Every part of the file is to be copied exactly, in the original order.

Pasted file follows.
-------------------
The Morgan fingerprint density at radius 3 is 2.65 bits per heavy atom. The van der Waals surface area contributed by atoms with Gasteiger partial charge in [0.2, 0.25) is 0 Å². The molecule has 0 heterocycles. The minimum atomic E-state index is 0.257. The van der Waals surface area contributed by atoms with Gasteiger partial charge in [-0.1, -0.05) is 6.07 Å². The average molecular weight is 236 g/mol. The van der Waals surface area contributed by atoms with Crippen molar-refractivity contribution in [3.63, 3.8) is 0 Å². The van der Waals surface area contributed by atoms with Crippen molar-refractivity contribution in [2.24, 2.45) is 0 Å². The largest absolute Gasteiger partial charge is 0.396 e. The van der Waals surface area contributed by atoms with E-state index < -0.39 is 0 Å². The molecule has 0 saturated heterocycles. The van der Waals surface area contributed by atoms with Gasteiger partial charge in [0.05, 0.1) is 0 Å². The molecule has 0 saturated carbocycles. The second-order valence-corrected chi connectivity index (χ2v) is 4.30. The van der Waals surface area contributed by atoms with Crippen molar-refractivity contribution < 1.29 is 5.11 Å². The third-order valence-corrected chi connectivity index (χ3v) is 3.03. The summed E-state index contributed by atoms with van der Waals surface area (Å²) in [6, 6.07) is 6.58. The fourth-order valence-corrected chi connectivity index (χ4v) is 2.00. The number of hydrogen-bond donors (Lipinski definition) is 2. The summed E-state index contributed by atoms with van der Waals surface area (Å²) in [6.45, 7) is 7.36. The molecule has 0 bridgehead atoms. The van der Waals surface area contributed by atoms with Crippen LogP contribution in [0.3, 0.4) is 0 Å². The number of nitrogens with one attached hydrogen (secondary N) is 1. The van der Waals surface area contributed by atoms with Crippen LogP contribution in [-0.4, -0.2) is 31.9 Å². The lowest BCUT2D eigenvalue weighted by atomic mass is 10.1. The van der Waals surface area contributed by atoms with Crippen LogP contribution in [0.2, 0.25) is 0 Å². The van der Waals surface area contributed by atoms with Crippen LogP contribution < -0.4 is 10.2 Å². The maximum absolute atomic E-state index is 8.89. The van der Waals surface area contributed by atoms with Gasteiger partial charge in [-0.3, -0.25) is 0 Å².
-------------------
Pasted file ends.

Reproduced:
The Morgan fingerprint density at radius 3 is 2.65 bits per heavy atom. The van der Waals surface area contributed by atoms with Gasteiger partial charge in [0.2, 0.25) is 0 Å². The molecule has 0 heterocycles. The minimum atomic E-state index is 0.257. The van der Waals surface area contributed by atoms with Gasteiger partial charge in [-0.1, -0.05) is 6.07 Å². The average molecular weight is 236 g/mol. The van der Waals surface area contributed by atoms with Crippen molar-refractivity contribution in [3.63, 3.8) is 0 Å². The van der Waals surface area contributed by atoms with Crippen molar-refractivity contribution in [2.24, 2.45) is 0 Å². The largest absolute Gasteiger partial charge is 0.396 e. The van der Waals surface area contributed by atoms with E-state index < -0.39 is 0 Å². The molecule has 0 saturated heterocycles. The van der Waals surface area contributed by atoms with Gasteiger partial charge in [0.05, 0.1) is 0 Å². The molecule has 0 saturated carbocycles. The second-order valence-corrected chi connectivity index (χ2v) is 4.30. The van der Waals surface area contributed by atoms with Crippen molar-refractivity contribution < 1.29 is 5.11 Å². The third-order valence-corrected chi connectivity index (χ3v) is 3.03. The summed E-state index contributed by atoms with van der Waals surface area (Å²) in [6, 6.07) is 6.58. The fourth-order valence-corrected chi connectivity index (χ4v) is 2.00. The number of hydrogen-bond donors (Lipinski definition) is 2. The summed E-state index contributed by atoms with van der Waals surface area (Å²) in [6.45, 7) is 7.36. The molecule has 0 bridgehead atoms. The van der Waals surface area contributed by atoms with Crippen LogP contribution in [0.3, 0.4) is 0 Å². The number of nitrogens with one attached hydrogen (secondary N) is 1. The van der Waals surface area contributed by atoms with Crippen LogP contribution in [-0.4, -0.2) is 31.9 Å². The lowest BCUT2D eigenvalue weighted by atomic mass is 10.1. The van der Waals surface area contributed by atoms with Crippen LogP contribution in [0.2, 0.25) is 0 Å². The van der Waals surface area contributed by atoms with Crippen LogP contribution < -0.4 is 10.2 Å². The maximum absolute atomic E-state index is 8.89. The van der Waals surface area contributed by atoms with Gasteiger partial charge in [-0.3, -0.25) is 0 Å².